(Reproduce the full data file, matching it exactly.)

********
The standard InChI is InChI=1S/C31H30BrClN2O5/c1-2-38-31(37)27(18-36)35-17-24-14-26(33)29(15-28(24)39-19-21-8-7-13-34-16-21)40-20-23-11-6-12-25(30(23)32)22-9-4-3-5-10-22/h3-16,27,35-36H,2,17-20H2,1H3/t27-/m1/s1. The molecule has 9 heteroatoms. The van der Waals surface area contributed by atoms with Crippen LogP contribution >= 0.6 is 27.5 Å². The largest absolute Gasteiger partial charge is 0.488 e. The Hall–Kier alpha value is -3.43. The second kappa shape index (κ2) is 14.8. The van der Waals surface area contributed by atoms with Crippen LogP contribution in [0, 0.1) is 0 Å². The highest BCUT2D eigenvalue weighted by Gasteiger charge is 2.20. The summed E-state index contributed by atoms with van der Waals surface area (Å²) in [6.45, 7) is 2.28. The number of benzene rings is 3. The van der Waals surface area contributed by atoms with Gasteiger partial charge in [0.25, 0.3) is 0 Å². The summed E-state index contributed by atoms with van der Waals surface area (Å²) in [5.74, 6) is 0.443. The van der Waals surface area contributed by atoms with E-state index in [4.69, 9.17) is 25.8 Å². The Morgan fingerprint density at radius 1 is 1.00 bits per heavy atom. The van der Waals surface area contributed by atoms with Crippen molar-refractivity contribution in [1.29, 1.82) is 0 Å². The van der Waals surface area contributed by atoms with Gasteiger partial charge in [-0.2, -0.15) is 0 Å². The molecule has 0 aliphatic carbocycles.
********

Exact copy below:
The standard InChI is InChI=1S/C31H30BrClN2O5/c1-2-38-31(37)27(18-36)35-17-24-14-26(33)29(15-28(24)39-19-21-8-7-13-34-16-21)40-20-23-11-6-12-25(30(23)32)22-9-4-3-5-10-22/h3-16,27,35-36H,2,17-20H2,1H3/t27-/m1/s1. The molecule has 9 heteroatoms. The van der Waals surface area contributed by atoms with Crippen LogP contribution >= 0.6 is 27.5 Å². The largest absolute Gasteiger partial charge is 0.488 e. The Hall–Kier alpha value is -3.43. The second kappa shape index (κ2) is 14.8. The van der Waals surface area contributed by atoms with Crippen LogP contribution in [0, 0.1) is 0 Å². The highest BCUT2D eigenvalue weighted by Gasteiger charge is 2.20. The summed E-state index contributed by atoms with van der Waals surface area (Å²) in [6.45, 7) is 2.28. The number of benzene rings is 3. The van der Waals surface area contributed by atoms with Gasteiger partial charge in [0.25, 0.3) is 0 Å². The summed E-state index contributed by atoms with van der Waals surface area (Å²) in [5.74, 6) is 0.443. The van der Waals surface area contributed by atoms with E-state index in [4.69, 9.17) is 25.8 Å². The Morgan fingerprint density at radius 1 is 1.00 bits per heavy atom. The van der Waals surface area contributed by atoms with Crippen molar-refractivity contribution in [1.29, 1.82) is 0 Å². The van der Waals surface area contributed by atoms with Gasteiger partial charge in [-0.2, -0.15) is 0 Å². The molecule has 0 aliphatic carbocycles.